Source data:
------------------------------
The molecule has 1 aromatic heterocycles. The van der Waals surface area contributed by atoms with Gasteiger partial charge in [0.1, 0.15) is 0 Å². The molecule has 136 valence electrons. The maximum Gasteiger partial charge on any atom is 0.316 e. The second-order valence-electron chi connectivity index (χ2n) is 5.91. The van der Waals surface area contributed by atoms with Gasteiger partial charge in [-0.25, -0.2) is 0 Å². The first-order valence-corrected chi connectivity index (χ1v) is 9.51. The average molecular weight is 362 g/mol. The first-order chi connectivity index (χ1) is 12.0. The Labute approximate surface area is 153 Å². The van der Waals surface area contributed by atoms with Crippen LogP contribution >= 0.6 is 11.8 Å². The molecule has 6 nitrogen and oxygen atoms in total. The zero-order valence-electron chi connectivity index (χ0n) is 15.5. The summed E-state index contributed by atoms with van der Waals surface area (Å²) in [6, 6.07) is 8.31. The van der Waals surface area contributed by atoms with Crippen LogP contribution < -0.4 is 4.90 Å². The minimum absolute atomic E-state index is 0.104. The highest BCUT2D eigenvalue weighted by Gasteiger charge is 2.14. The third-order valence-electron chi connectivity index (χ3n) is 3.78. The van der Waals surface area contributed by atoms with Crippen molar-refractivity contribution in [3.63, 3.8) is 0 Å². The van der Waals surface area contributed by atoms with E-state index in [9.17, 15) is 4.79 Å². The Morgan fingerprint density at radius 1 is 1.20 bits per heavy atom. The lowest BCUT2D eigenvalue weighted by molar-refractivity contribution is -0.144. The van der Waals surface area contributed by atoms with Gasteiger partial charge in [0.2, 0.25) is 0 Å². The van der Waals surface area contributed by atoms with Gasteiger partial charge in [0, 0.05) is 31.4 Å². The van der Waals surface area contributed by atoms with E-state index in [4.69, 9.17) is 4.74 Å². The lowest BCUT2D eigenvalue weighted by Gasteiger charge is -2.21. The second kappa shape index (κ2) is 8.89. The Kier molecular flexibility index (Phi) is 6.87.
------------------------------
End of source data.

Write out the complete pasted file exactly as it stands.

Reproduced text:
The molecule has 1 aromatic heterocycles. The van der Waals surface area contributed by atoms with Gasteiger partial charge in [0.1, 0.15) is 0 Å². The molecule has 136 valence electrons. The maximum Gasteiger partial charge on any atom is 0.316 e. The second-order valence-electron chi connectivity index (χ2n) is 5.91. The van der Waals surface area contributed by atoms with Gasteiger partial charge in [-0.25, -0.2) is 0 Å². The first-order valence-corrected chi connectivity index (χ1v) is 9.51. The average molecular weight is 362 g/mol. The first-order chi connectivity index (χ1) is 12.0. The Labute approximate surface area is 153 Å². The van der Waals surface area contributed by atoms with Crippen LogP contribution >= 0.6 is 11.8 Å². The molecule has 6 nitrogen and oxygen atoms in total. The zero-order valence-electron chi connectivity index (χ0n) is 15.5. The summed E-state index contributed by atoms with van der Waals surface area (Å²) in [6, 6.07) is 8.31. The van der Waals surface area contributed by atoms with Crippen LogP contribution < -0.4 is 4.90 Å². The minimum absolute atomic E-state index is 0.104. The highest BCUT2D eigenvalue weighted by Gasteiger charge is 2.14. The third-order valence-electron chi connectivity index (χ3n) is 3.78. The van der Waals surface area contributed by atoms with Crippen molar-refractivity contribution in [3.63, 3.8) is 0 Å². The van der Waals surface area contributed by atoms with E-state index in [9.17, 15) is 4.79 Å². The Morgan fingerprint density at radius 1 is 1.20 bits per heavy atom. The lowest BCUT2D eigenvalue weighted by molar-refractivity contribution is -0.144. The van der Waals surface area contributed by atoms with Gasteiger partial charge in [0.2, 0.25) is 0 Å². The van der Waals surface area contributed by atoms with Gasteiger partial charge in [0, 0.05) is 31.4 Å². The van der Waals surface area contributed by atoms with E-state index in [4.69, 9.17) is 4.74 Å². The lowest BCUT2D eigenvalue weighted by Gasteiger charge is -2.21. The second kappa shape index (κ2) is 8.89. The Kier molecular flexibility index (Phi) is 6.87.